No, ME is not polio
Yesterday I was having a discussion on Facebook with an anti-vaccinationist who referred me to various websites which outlined the various supposed conspiracies that have gone on to keep parents in the dark about the “dangers” of vaccines. I’ve written about this issue before, and I am quite sympathetic to parents who do not automatically believe what the government tells them about a vaccine being safe, and do not automatically submit their children to new vaccines such as the Cervarix and Gardasil anti-HPV vaccines, but I support the general principle of vaccination because before they existed, we were periodically subject to huge epidemics which killed large numbers of people. One of the illnesses that has been more recently nearly eradicated is polio, which until the 1950s was a major killer, and also left large numbers of people permanently disabled. In the worst cases, they had to remain on ventilators for life as their breathing muscles had been paralysed.
A favourite excuse of the anti-vaccine cabal is that polio has not been eradicated and that several illnesses that are currently known of are in fact polio by another name. This person specifically named GBS, which she said was a type of meningitis. Now, there are two illnesses called GBS; one is a neurological disorder called Guillain-Barré Syndrome, which has been mistaken for polio, and the other is Group B Streptococcus meningitis. Meningitis affects the protective membranes around the brain and spinal cord, while polio affects the peripheral nervous system. As the name “streptococcus” implies, it is carried by a bacteria, while polio was caused by one of three specific enteroviruses which were the target of the vaccine. Enteroviruses have been linked to Guillain-Barré, but so have several other types of pathogen, particularly herpes viruses (such as cytomegalovirus and Epstein-Barr).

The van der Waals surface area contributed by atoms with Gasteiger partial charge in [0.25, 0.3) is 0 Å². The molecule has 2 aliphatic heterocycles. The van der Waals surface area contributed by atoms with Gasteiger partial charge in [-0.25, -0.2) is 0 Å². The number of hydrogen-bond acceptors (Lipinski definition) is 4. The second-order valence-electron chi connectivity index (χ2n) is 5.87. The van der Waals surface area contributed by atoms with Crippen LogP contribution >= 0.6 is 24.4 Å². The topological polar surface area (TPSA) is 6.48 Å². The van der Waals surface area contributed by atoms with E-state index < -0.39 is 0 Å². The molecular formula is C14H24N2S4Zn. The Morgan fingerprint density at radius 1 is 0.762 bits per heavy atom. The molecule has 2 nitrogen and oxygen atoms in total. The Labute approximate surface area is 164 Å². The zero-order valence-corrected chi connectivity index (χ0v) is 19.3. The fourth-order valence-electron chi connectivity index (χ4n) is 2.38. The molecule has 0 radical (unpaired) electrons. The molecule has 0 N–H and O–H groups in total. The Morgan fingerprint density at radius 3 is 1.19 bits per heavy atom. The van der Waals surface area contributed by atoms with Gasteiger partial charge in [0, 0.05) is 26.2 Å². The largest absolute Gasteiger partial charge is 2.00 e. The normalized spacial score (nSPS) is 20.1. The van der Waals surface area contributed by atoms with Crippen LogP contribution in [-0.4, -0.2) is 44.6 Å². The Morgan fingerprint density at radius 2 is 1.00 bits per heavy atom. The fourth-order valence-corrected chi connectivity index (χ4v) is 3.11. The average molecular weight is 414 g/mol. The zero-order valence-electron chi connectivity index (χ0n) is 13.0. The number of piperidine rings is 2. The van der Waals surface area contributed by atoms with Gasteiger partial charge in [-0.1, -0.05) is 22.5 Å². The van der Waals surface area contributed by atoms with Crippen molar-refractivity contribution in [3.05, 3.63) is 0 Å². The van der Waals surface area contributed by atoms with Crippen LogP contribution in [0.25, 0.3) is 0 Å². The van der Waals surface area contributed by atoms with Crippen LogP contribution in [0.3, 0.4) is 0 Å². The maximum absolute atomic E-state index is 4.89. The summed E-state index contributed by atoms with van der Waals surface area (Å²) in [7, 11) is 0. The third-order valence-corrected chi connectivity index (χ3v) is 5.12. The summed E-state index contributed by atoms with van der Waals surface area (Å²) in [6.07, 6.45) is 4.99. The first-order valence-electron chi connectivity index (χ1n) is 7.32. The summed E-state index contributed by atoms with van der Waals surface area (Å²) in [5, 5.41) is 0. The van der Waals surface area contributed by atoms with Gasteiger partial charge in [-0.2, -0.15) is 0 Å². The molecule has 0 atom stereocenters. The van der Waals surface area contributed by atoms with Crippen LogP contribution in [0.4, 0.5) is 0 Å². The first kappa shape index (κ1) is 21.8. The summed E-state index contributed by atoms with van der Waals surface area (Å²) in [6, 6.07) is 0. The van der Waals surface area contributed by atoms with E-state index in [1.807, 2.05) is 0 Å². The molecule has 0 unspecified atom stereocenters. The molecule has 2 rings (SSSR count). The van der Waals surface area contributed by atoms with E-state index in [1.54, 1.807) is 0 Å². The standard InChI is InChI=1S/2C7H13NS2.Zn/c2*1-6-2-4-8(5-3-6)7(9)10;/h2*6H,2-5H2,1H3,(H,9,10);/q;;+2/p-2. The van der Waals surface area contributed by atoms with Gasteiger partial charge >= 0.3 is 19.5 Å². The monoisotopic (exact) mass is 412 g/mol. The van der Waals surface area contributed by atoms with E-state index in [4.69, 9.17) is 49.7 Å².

Another so-called “polio by another name” is ME. As Elizabeth Dowsett and other ME researchers have noted, there are significant similarities between ME and polio, including the tendency for muscles to dramatically weaken with exercise, and those affected by past ME outbreaks were rarely if ever affected by subsequent polio outbreaks, but their manifestations are markedly different. You do not get polio victims lying in darkened rooms for years, or suffering extreme pain that can barely be controlled with high doses of morphine, or suffering any of the cognitive deficits that come with ME. ME sufferers rarely if ever lose the ability to breathe unaided, although they sometimes lose the ability to speak or swallow. If anyone wants to see the difference between severe ME and severe polio, they only need to compare Lynn Gilderdale or Sophia Mirza with even the most severely-affected polio survivors such as John Prestwich or Dianne Odell. The former lived extremely restricted, pain-ridden lives in dark rooms; the latter, although they were paralysed and required machines to breathe, had relatively fulfilled lives (Prestwich married, while Odell became a popular figure in her community despite her confinement, neither of which would have been possible for someone with very severe ME).
Another claim the anti-vaccination brigade like to make is that the dramatic drop in the incidence of these illnesses was related to improved sanitation, not vaccination. Although sanitation was improving and this may have reduced our exposure to certain illnesses, it did not improve drastically in 1962 which is when the polio vaccine was licensed and introduced, and when the rate of polio infections dropped off the charts. Furthermore, polio epidemics in adults and older children became a worse problem when improved sanitation meant that people were less exposed to dirt and germs as children, reducing their immunity (this was explained to me in an email by Jane Colby of the Young ME Sufferers’ Trust, who has a long-standing relationship with Dr Dowsett). So sanitation on its own does not protect us against enteroviral illness.
There are sometimes good reasons to be cautious about vaccines, but it speaks volumes that extreme anti-vaccinationists have to resort to transparent lies, claiming that two illnesses that are obviously very different are the same thing, relying on the ignorance of their intended audience, to make their point.
(Here’s an earlier article I wrote about this issue.)
Possibly Related Posts:
- Bread with few roses, as the government push us back to work
- Putting the NHS on a pedestal
- Why are St Andrew’s passing the buck?
- On responding to anti-vaxxers
- What ‘lessons’ will be learned from the Amy el-Keria case?